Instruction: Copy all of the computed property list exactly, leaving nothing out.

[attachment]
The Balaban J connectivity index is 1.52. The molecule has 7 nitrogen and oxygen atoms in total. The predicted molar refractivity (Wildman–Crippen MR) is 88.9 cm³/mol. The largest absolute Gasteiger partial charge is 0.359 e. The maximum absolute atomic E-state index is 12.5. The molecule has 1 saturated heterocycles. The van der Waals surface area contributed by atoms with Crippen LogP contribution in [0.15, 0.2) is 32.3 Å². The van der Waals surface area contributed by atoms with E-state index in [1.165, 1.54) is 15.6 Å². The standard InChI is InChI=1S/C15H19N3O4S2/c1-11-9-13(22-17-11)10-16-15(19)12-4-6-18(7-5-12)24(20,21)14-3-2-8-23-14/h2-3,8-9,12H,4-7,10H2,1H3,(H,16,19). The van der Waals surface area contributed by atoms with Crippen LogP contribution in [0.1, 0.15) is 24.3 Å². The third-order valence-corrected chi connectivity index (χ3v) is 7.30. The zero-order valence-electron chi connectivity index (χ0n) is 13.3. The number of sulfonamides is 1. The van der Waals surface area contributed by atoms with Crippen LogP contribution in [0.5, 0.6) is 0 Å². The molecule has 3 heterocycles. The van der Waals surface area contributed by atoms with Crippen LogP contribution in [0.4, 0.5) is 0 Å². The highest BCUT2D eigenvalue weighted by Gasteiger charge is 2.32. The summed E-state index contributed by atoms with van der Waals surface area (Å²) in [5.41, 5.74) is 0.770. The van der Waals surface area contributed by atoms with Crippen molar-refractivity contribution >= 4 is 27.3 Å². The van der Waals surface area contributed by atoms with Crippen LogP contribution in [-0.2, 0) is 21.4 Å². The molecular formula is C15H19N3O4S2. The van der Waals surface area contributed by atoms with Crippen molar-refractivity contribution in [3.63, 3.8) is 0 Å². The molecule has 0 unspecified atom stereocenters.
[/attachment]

The Balaban J connectivity index is 1.52. The molecule has 7 nitrogen and oxygen atoms in total. The predicted molar refractivity (Wildman–Crippen MR) is 88.9 cm³/mol. The largest absolute Gasteiger partial charge is 0.359 e. The maximum absolute atomic E-state index is 12.5. The molecule has 1 saturated heterocycles. The van der Waals surface area contributed by atoms with Crippen LogP contribution in [0.15, 0.2) is 32.3 Å². The van der Waals surface area contributed by atoms with E-state index in [1.165, 1.54) is 15.6 Å². The standard InChI is InChI=1S/C15H19N3O4S2/c1-11-9-13(22-17-11)10-16-15(19)12-4-6-18(7-5-12)24(20,21)14-3-2-8-23-14/h2-3,8-9,12H,4-7,10H2,1H3,(H,16,19). The van der Waals surface area contributed by atoms with Crippen LogP contribution in [0.1, 0.15) is 24.3 Å². The third-order valence-corrected chi connectivity index (χ3v) is 7.30. The zero-order valence-electron chi connectivity index (χ0n) is 13.3. The number of sulfonamides is 1. The van der Waals surface area contributed by atoms with Crippen LogP contribution in [0.5, 0.6) is 0 Å². The molecule has 3 heterocycles. The van der Waals surface area contributed by atoms with Crippen LogP contribution in [0.4, 0.5) is 0 Å². The highest BCUT2D eigenvalue weighted by Gasteiger charge is 2.32. The summed E-state index contributed by atoms with van der Waals surface area (Å²) in [5.41, 5.74) is 0.770. The van der Waals surface area contributed by atoms with Crippen molar-refractivity contribution >= 4 is 27.3 Å². The van der Waals surface area contributed by atoms with Crippen LogP contribution in [-0.2, 0) is 21.4 Å². The molecular formula is C15H19N3O4S2. The van der Waals surface area contributed by atoms with Crippen molar-refractivity contribution in [3.63, 3.8) is 0 Å². The molecule has 0 unspecified atom stereocenters.